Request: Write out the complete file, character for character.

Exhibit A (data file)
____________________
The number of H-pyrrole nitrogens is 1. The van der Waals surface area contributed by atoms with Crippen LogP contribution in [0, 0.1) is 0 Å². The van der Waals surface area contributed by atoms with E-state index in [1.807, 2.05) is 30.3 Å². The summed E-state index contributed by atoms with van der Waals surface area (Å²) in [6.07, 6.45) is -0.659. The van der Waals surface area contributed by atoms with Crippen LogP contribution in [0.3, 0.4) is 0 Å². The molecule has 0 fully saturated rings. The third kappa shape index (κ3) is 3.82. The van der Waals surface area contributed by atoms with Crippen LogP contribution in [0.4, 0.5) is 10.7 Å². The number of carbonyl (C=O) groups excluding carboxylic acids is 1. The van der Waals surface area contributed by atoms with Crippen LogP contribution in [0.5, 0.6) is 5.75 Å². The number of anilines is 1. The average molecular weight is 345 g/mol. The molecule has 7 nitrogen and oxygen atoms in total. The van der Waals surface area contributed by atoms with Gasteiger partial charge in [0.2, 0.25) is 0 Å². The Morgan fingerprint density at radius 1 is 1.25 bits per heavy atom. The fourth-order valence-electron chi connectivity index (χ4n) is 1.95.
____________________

The number of H-pyrrole nitrogens is 1. The van der Waals surface area contributed by atoms with Crippen LogP contribution in [0, 0.1) is 0 Å². The van der Waals surface area contributed by atoms with E-state index in [1.807, 2.05) is 30.3 Å². The summed E-state index contributed by atoms with van der Waals surface area (Å²) in [6.07, 6.45) is -0.659. The van der Waals surface area contributed by atoms with Crippen LogP contribution in [0.3, 0.4) is 0 Å². The molecule has 0 fully saturated rings. The third kappa shape index (κ3) is 3.82. The van der Waals surface area contributed by atoms with Crippen LogP contribution in [0.4, 0.5) is 10.7 Å². The number of carbonyl (C=O) groups excluding carboxylic acids is 1. The van der Waals surface area contributed by atoms with Crippen LogP contribution in [0.5, 0.6) is 5.75 Å². The number of anilines is 1. The average molecular weight is 345 g/mol. The molecule has 7 nitrogen and oxygen atoms in total. The van der Waals surface area contributed by atoms with Gasteiger partial charge in [0.2, 0.25) is 0 Å². The Morgan fingerprint density at radius 1 is 1.25 bits per heavy atom. The fourth-order valence-electron chi connectivity index (χ4n) is 1.95.